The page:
- The seaside town of Noto commissioned a gigantic squid statue, which cost around $228,500.
- The city’s government received around $7.3 million in grants to tide them over during the COVID pandemic.
- Officials weren’t required to the funds on COVID relief measures – so they spent part of it on the squid, billing it as a tourist attraction.
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A 13.11m long statue of a squid has surfaced in the Japanese seaside town of Noto, but its presence is not floating everyone’s boats.
According to the BBC, the squid drew criticism when Noto government officials revealed they’d used a chunk of the 800 million yen ($7.3 million) COVID relief grant provided to the town to commission the statue – which cost 25 million yen ($228,500).
Squid is considered a delicacy in Noto, a sleepy fishing town in northern Japan home to around 17,000 people. The cephalopod, which is fished in the seas off Noto, can be used in almost every type of dish, from sushi to sashimi and tempura. It is also found in stews – known as nabemono – and can be made into ikayaki, a method of grilling the squid and topping it with soy sauce.
According to the Chunichi Shimbun, officials intended the squid statue to be both a playset for children and an Instagrammable tourist hotspot to promote Noto as a “squid town.”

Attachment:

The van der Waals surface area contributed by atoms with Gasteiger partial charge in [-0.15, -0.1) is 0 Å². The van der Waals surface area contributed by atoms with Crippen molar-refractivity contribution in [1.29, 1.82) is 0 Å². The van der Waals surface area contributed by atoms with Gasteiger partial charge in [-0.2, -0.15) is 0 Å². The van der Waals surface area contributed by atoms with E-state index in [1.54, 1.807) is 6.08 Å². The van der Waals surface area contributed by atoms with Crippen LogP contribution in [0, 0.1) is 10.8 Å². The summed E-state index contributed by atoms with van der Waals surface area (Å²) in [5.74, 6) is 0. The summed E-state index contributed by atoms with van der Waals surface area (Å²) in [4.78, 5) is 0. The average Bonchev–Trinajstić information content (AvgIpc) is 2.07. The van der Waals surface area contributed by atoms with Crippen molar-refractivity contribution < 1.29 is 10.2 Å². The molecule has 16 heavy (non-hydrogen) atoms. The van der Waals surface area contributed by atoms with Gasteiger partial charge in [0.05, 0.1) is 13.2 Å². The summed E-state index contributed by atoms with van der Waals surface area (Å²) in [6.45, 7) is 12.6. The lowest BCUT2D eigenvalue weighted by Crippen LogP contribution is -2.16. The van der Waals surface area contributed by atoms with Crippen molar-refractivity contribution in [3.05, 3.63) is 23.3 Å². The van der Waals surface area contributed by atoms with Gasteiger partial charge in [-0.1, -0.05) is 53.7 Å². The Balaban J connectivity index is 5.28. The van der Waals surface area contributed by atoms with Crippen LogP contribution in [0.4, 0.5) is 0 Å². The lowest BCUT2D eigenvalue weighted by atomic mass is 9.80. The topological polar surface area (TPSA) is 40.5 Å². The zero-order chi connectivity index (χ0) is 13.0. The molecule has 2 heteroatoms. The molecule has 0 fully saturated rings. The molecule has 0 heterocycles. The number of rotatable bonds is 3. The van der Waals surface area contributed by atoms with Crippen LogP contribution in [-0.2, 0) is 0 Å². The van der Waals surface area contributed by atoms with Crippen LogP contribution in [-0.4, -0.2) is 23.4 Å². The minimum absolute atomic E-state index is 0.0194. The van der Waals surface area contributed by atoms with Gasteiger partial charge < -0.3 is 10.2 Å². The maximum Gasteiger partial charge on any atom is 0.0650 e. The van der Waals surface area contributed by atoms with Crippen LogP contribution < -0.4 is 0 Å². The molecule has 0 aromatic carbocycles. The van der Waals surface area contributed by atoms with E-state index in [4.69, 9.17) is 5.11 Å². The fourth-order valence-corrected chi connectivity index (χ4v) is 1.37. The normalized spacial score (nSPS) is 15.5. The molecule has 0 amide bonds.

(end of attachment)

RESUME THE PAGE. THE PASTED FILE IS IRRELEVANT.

In a YouTube video, a curious visitor who encounters the squid statue filmed it from all angles, detailing its gaping maw and tentacles.
Noto town officials justified the use of funds initially meant for COVID relief in an interview with Yahoo Japan, saying that the grant – earmarked for regional revitalization – did not necessarily have to be used on COVID-related measures.
“Since the national government said funds could be used to enhance the region’s appeal, we thought it would be good to make something with impact. It will promote our town and have some economic benefit, as we have seen a huge dip in the number of tourists,” an unnamed official told Yahoo Japan.
Ishikawa – the prefecture that Noto is located within – has only recorded 398 COVID cases since the start of the pandemic, but Japan is still grappling with surging cases in the run-up to the Tokyo Olympics.
The country has seen a total of 610,000 cases and 10,391 deaths from COVID, and the Japanese government in April put a quarter of its population under a state of emergency to bring the pandemic under control.